Which startup failed the most spectacularly
Fuck-up-Night: The party of the failed
Francis Rafal steps quickly onto the stage. Here he is supposed to tell about his most spectacular mistakes today. Rafal has quite a few of them in his repertoire. The 26-year-old, in a T-shirt, jacket and white sneakers, has already ruined a company, incurred large debts and had to lay off six employees. All the consequences of a series of wrong decisions that Rafal recounts lightly.
His audience this evening is 300 people around 30 - students, young entrepreneurs or those who want to become one. They sit on plastic armchairs, open deck chairs or in red bean bags, some of them on the floor. They wear skinny jeans, patterned shirts, oversized sweaters, some even hoodies or a business suit. Lemonade and beer are drunk from glass bottles.
The party they are at is called Fuck-up Night, and it takes place in a glass-fronted building on Vienna's Taborstrasse. The motto: Entrepreneurs humorously report on their failures. They describe what it feels like to be very deep down. Like Rafal, who slipped into burnout "when I worked 100 hours a week to save my company". Until he finally couldn't get himself up. This period is no longer noticeable in the young man today: his voice sounds carefree, his speech is full of self-irony.
Origin in Mexico
Rafal's listeners sometimes nod in agreement, sometimes they laugh at his jokes. Almost nobody plays with the smartphone on the side, as one is used to from similar events. The fuck-up nights seem to be popular - more popular than many a lecture on start-up strategies. "You learn a lot more from failure than from success," says Dejan Stojanovic, who organizes the free event. His main occupation is advising companies on the topic of error culture.
The world's first "Nights of Failure" took place six years ago in Mexico. There were meetings among friends who shared their mistakes. They were so well attended that it became an institution. There are now such events in over 250 cities around the world, including almost all of the provincial capitals of Austria.
The evenings follow a fixed schedule: speakers tell their story in English. You can bring along a Powerpoint presentation that illustrates your career. Text is not allowed, only pictures. Speaker Rafal has also prepared slides. The first shows him with a film camera: the Viennese has been producing videos since he was 16. He taught himself the necessary knowledge.
At the age of 19, Rafal registered a trade for the first time. When he was in his early twenties, he teamed up with colleagues to produce commercials for companies. With the first donations (60,000 euros from friends and family) he set up a film studio and office for his start-up and employed staff. The first orders came. But it soon became clear: the finances were not enough, Rafal had used the money incorrectly. First he had to lay off three employees, soon after all of them. "I was naive," he admits today. Applause.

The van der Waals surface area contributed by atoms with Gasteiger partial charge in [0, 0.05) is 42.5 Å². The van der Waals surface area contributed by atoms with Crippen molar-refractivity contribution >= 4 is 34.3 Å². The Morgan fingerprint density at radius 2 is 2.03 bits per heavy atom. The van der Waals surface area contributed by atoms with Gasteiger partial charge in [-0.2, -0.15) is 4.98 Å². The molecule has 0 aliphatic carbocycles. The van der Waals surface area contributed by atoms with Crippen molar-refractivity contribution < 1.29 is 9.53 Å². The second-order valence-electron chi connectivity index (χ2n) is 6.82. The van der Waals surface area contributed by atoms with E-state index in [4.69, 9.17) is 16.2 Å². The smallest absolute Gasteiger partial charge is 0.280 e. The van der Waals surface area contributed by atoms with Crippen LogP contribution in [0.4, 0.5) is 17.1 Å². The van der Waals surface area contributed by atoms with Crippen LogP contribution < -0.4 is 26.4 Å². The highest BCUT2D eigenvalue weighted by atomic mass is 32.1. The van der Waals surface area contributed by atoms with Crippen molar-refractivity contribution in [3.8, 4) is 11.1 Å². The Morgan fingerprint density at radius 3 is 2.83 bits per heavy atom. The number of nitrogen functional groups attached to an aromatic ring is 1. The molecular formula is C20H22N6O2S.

Applause for failures
After Rafal, Tanja Sternbauer picks up the microphone, a young woman in a white blazer who speaks very quickly. Sternbauer works for the start-up Live, which supports founders in the early stages. She reports how one of her protégés was recently criticized as sexist on social media. A shit storm broke out, which was soon directed against her and her team. The comments became more and more abusive and insulting. For days you couldn't think of anything else, says Sternbauer. The aggression hit her hard, she complains, and it is taken from her. Your attempt to squirm with arguments failed. Today she knows: "That was a mistake, I must not take such hostility personally." There is again applause from the audience.
Experts on "Fuck up" stages are not those who succeed in everything immediately, but those who first had to figure out how to do it better. Those who fall down and draw new strength from them. Like Rafal, who went into psychotherapy and carried on. In the meantime, he says, he has changed his business model and even founded two more companies from which he can live quite well and pay off his schools.
Fuck-up nights are a first step towards dealing more openly with mistakes. They are not a counter-trend to the high-performance principle in the start-up community. Because fates of total failure, which also abound, obviously have no place there. Maybe also because they don't have such great stories. Many crises do not have a happy ending, are not a shit storm that hurts but goes away again. And not every failure leads to success in the end, to a new, more lucrative company.
"We are business people," says organizer Stojanovic. It's about the learning process. Every mistake must obviously be made usable. Rafal says, for example: "I now know what I can't do, where I need advice." He has also benefited privately, says the young man, who now does sport every day, goes dancing five times a week and does volunteer work. "My life is much more balanced."
When Rafal has finished his lecture, hands shoot up - there are inquiries, business is going well. The listeners make Rafal's failure "usable" for themselves personally. (Lisa Breit, June 16, 2018)
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